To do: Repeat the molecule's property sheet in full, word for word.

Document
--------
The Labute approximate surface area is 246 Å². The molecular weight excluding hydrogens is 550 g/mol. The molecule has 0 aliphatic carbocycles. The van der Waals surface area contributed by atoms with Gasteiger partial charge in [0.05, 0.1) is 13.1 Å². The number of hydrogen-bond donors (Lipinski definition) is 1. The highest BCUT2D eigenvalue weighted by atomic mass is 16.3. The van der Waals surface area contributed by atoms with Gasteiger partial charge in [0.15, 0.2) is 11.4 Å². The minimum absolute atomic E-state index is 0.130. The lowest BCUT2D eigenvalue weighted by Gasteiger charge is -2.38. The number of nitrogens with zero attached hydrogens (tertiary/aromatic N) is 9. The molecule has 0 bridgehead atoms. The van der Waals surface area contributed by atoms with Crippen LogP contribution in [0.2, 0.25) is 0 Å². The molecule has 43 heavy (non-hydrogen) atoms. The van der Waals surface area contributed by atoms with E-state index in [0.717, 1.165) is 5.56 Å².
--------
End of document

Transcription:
The Labute approximate surface area is 246 Å². The molecular weight excluding hydrogens is 550 g/mol. The molecule has 0 aliphatic carbocycles. The van der Waals surface area contributed by atoms with Gasteiger partial charge in [0.05, 0.1) is 13.1 Å². The number of hydrogen-bond donors (Lipinski definition) is 1. The highest BCUT2D eigenvalue weighted by atomic mass is 16.3. The van der Waals surface area contributed by atoms with Gasteiger partial charge in [0.15, 0.2) is 11.4 Å². The minimum absolute atomic E-state index is 0.130. The lowest BCUT2D eigenvalue weighted by Gasteiger charge is -2.38. The number of nitrogens with zero attached hydrogens (tertiary/aromatic N) is 9. The molecule has 0 bridgehead atoms. The van der Waals surface area contributed by atoms with Crippen LogP contribution in [0.2, 0.25) is 0 Å². The molecule has 43 heavy (non-hydrogen) atoms. The van der Waals surface area contributed by atoms with E-state index in [0.717, 1.165) is 5.56 Å².